We are in for a rough ride
We - as residents and developers - can only watch this game. And it certainly is interesting to watch. We are in for a rough ride.

But it is is a small risk for us anyway - in the long run: Should Linden Lab win, the growing pains will be overcome in one or two years. Should they loose the game, this will only happen, because some other company has brought something considerable "better" to the market. Switching over might be inconvenient for a while.

But in the long run we all would profit from this "better" system. And if Linden Lab wins against a strong competitor, this will only help to improve Second Life through pure market pressure.


  1. As I have been arguing, SL is really just a virtual developing country looking to attract enough attention that foreign investors parachute in and save it from the brink of collapse. The question is, will SL be the next Asian Tiger or the next Nigeria?

  2. Thanks for the link to Tateru's article, a fascinating read.

    It is a gamble and I, for one, hope it pays off.

    I am a newcomer, and I am sold - I have not needed to ask for help, in my short time here, but I have been given help (and it was welcome) - and I have been given grief, but that happens in real life too.

    If the gamble pays off and Second Life is the only player we might still be using it in a years, two years, some years time - perhaps a bit more investment, a bit more imagination, a bit more listening, could all help get over the hump and into a more stable continued existence.

  3. You forgot to talk about the LL "lock-in" that inventory represents.

    As primarily a *consumer* of content, I have spent probably US$1500 on virtual things that as of right now I cannot possibly hope to migrate to some other virtual world platform, even if it were 100,000 times better than SL.

    The only way to keep my inventory is to stay in SL. Otherwise, I'm basically writing off a huge amount of money.

    I realize also that I might in the minority in terms of how many Lindens I buy and spend per month, but the fact is your inventory ties you to SL more than just about anything else, because your social network can always migrate (however slowly that process might be) to something else.

  4. Oh, stop grumping. New people are good for business. They'll get it working, have some faith. And as for newbie retention, maybe the huge waves of new people might knock over the ridiculously broken and ineffective newbie-greeting industry that Tatero exemplifies. The Lindens and their Nervous Nellies at the Gates trying to steer everybody into Useful Employ and make them go learn how to build or script before they can be accepted in society need to get out of the way of progress.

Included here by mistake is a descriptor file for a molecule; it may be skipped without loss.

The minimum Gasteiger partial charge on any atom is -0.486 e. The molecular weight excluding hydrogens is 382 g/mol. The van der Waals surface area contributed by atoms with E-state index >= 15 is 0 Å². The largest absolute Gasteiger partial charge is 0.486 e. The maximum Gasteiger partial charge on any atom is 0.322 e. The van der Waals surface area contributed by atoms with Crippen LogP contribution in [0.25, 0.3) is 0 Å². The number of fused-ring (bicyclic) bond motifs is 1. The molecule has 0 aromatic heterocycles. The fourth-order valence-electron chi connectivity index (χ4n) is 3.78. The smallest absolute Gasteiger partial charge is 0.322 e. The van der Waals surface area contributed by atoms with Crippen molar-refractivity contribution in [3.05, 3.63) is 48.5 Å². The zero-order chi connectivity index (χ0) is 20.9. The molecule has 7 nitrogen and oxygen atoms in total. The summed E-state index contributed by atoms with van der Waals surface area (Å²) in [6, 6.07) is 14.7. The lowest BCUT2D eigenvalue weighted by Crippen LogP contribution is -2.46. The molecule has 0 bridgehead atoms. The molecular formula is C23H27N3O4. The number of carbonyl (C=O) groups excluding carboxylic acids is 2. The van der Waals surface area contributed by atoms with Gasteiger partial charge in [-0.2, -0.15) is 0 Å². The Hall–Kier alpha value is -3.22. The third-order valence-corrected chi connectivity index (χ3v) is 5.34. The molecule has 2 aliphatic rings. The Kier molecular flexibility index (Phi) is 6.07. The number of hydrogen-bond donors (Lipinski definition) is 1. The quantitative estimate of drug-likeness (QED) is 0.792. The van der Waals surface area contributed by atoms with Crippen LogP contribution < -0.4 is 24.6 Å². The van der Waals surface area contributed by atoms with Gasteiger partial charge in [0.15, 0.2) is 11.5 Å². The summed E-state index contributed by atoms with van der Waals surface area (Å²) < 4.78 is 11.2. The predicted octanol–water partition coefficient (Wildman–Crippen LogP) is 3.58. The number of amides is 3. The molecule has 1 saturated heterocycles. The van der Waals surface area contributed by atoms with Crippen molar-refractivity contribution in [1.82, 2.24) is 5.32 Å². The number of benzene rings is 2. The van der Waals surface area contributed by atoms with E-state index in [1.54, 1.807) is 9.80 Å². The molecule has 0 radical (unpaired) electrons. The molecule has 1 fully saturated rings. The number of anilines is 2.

Let the market handle it -- as soon as the Lindens get over their ideological welding to the concept of voluntarism and crowdserfing -- putting people to work for free to do their customer service scut-work -- and they allow both business and nonprofits to advertise in welcome areas and also contract as outsourced (not crowdsourced) actual professional *help* to newbies, we'll see a much better retention rate. The Lindens should auction off avatar spots in the Welcome Areas and sell advertising on billboards to the highest bidders. Worried about newbies being picked up by sex clubs? But they already *are* and this would at least provide more visible pluralism at the early stage.

    Prokofy Neva

  5. Gambling Commission under the old regulatory regime, applications have progressed to full hearings while the fortitude of these Online Casinos Extreme
    commissions and licenses are all but operational; some of these are thought to be dormant and others under construction. Concern at the spate of applications and imposed a cut-off date of April next year for submissions under the old legislation.